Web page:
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The panel on financing public welfare
showed itself apprehensive and cautious,
with tacit admission that this was the
toughest nut of all, calling for the most
expert specialists in public finance and
taxation. The panel on public medical
care had no doubt about the need for
"more and better" or for resolving the
confusions that now exist in the area, but
ended on the biggest problem of all,
"where's the money coming from?"

The round table discussions, so over-
subscribed that many persons who had



not registered in advance were disap-
pointed at the door, dealt with in-service
training, "planned and not opportunistic
and for all the people on the job"; per-
sonnel procedures, merit system, job an-
alysis, state-county relationships; rela-
tionships between assistance and social
insurance with warning of the danger of
breakdown of the latter under pressure
from the former; interstate problems,
with realization that careful study should
precede efforts to change the laws.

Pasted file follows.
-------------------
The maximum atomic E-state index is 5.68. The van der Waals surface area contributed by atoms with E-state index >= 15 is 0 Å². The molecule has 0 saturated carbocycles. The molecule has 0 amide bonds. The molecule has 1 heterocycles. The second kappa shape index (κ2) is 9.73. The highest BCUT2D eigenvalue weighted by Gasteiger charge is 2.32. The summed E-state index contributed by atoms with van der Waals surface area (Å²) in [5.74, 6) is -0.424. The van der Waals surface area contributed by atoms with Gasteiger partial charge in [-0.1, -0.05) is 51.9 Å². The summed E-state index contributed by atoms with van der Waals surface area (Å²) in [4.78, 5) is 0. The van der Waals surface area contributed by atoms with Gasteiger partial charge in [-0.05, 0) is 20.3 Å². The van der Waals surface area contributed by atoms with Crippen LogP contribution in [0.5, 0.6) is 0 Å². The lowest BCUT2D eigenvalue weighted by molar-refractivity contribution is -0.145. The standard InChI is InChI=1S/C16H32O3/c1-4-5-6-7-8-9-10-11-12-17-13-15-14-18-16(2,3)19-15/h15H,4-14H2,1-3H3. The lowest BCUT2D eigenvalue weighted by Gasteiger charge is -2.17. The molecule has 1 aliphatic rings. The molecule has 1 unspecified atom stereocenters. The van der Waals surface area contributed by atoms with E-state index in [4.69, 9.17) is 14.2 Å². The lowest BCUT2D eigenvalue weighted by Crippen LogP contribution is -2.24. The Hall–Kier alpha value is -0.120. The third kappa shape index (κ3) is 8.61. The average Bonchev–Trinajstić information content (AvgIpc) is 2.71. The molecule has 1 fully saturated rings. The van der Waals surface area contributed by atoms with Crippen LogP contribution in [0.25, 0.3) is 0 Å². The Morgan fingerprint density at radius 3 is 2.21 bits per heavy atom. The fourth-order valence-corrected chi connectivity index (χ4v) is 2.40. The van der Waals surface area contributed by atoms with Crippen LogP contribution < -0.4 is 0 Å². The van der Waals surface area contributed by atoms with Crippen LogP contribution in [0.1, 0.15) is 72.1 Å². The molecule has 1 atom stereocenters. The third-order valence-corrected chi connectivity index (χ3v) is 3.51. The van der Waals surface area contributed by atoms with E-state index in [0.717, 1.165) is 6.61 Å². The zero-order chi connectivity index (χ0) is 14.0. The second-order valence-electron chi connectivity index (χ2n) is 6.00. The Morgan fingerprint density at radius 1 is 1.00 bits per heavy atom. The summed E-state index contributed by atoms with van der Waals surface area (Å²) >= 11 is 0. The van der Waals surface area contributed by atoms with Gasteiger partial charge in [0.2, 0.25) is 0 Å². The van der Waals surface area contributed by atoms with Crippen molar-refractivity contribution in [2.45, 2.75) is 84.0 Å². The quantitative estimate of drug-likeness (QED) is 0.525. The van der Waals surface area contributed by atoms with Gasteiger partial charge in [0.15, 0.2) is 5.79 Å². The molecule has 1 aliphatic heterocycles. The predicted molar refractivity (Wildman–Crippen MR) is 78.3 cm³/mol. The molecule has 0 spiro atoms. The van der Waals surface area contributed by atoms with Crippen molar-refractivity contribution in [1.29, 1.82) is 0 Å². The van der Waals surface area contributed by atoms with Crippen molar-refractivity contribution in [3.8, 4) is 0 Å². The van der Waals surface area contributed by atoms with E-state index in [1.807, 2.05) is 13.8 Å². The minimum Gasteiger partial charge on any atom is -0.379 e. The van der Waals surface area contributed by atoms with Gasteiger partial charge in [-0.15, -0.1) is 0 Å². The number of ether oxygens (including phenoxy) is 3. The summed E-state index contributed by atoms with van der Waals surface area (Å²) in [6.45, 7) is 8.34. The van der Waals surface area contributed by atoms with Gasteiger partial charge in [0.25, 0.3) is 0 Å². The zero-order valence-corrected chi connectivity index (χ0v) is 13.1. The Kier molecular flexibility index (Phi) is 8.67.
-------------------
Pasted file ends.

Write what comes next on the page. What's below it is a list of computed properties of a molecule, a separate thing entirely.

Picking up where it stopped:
Through all the conference ran a thread
of inquiry and analysis. Emphasis was on
the nature and quality of problems rath-
er than on large solutions; on the struc-
ture of public welfare administration
rather than on social service techniques.
Practically every discussion group agreed
that further study of its subject was an
immediate requirement and asked the
APWA to form a special committee to
pursue it.

This conference, realistic down to its
heels, fully supported the judgment of
the APWA when, only a year ago, it
adopted the discussion method for its an-
nual meeting. The only present cloud on
the horizon is the possibility that atten-
dance may grow so large as to handicap
full, free, participation. The APWA
says it does not want a conference mere-
ly big; it wants a close-in conference, so
organized that everyone, small fry and
big fish alike, has a chance, with only
kibitzers discouraged.

Old Age Insurance